Brazilian cotton farmers last year brought a case to the World Trade Organisation (the organisation that is meant to keep the trade rules fair) complaining about the US$3.2 billion paid in subsidies to US cotton farmers. The Brazilians along with some West African cotton producing countries said that this was not fair. The World Trade Organisation (WTO) agreed.
The US did not, however, stop the payments. They appealed the decision. Once again, the WTO this March declared the payments to be illegal under the trade rules. The US still has not stopped the payments.
This story is repeated in a similar way for milk producers in Jamaica, for sugar producers in South Africa and Thailand, for Asian rice farmers and for countless others. Down the snake, down the ladder and miss a turn.
This, however, is a game of life and death for millions of the most vulnerable people in the poorest countries in our world and the rules need to be changed.
Used with permission from OzSpirit – Caritas Australia’s social justice e-newsletter
International Aid is also called Overseas Development Assistance (ODA). The UN Millennium Development Project estimated that it would take an additional US$70 billion each year to reduce the number of people living in poverty by 2015. This seems an impossible amount until we realise that the US military budget for 2005 was US$450 billion.
In 1992 rich countries agreed to spend 0.7 percent of their gross national product (GNP) on ODA. Only a small number of countries give this much – Norway, Denmark, Sweden, the Netherlands and Luxembourg.
Poor countries with enormous amounts of debt are called Highly Indebted Poor Countries (HIPCs). The burden of foreign debt means that money is constantly flowing out of the country to pay off the debt or the interest on the debt and there is no money left to invest in basic services for people within the country.
For every US$1 received in aid the world’s most highly indebted poor countries pay US$13 on old debts.
Global poverty kills as many people each week as were killed in the 2004 tsunami. The burden of debt payments, unfair trade rules and lack of money to develop self-sustaining projects keep countries from getting out of the poverty trap.
|When trade is liberalised, imports climb steeply as new products flood in. Local producers are priced out of their markets by new, cheaper, better-marketed goods. Exports also tend to grow, but not by as much. Demand for the kinds of things [developing] countries tend to export – such as raw materials – doesn’t change much, so there isn’t a lot of scope for increasing exports. This means that, overall, producers are selling less than they were before trade was liberalised. For farmers, this will mean producing less, or selling at a lower price. For manufacturers, this might mean going out of business altogether. In the long run it’s production that keeps a country going – and if trade liberalisation means reduced production, in the end it will mean lower incomes. Any gains to consumers in the short term will be wiped out in the long term as their incomes fall and unemployment rises. Trade liberalisat-ion is a policy imposed on developing countries by donors and international institutions that has systematic-ally deprived some of the poorest people in the world of opportunities to develop their own economies and end poverty.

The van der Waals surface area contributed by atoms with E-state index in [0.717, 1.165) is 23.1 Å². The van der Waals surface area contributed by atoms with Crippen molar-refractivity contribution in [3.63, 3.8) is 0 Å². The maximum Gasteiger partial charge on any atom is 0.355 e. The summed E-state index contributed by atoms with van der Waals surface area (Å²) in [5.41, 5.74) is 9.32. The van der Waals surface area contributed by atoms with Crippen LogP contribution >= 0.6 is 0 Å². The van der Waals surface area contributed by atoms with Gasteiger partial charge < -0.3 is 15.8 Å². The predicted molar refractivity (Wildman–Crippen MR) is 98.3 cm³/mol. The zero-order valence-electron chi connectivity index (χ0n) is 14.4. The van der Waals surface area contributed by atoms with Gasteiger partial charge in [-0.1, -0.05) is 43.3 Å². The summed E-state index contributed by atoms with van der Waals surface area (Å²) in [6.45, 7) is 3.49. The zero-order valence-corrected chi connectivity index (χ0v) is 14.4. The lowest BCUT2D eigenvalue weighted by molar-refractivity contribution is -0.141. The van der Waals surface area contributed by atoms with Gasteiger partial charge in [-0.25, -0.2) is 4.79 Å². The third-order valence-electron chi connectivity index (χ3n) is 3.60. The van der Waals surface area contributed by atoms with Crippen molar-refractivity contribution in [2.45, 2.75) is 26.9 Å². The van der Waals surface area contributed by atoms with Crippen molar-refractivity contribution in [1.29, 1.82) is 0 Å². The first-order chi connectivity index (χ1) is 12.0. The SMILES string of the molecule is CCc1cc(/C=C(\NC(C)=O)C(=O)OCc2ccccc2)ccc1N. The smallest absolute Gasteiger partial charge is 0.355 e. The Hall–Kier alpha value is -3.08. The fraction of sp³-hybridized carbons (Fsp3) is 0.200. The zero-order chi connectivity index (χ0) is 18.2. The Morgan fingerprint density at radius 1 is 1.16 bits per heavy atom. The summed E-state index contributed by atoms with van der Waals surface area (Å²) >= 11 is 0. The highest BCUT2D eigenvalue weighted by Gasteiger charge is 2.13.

The economics of failure: the real cost of ‘free’ trade for poor countries, A Christian Aid Briefing Paper, June 2005
|… the economic and trade relationships between the wealthy and the poor countries of the world remain deeply unjust. The wealthy nations’ twin policies of enforced liberalisation and sustained protectionism are having a destructive effect on the developing world… There is a growing international campaign for trade justice, a system of trade that gives priority to the needs of the poorest communities. It aims to:
GATS is an international trade agreement within the World Trade Organisation (WTO). GATS treats services as if they were commercial goods for sale instead of social goods that are necessary for people’s lives. In developed countries services are the fastest growing part of the economy. In developing countries, agriculture is the largest part of the economy. In both developed and developing countries essential public services are being privatised and being traded for profit. Because these services become so expensive, people who are poor (the majority of people in developing countries) are excluded from services such as education, health and other essential social services.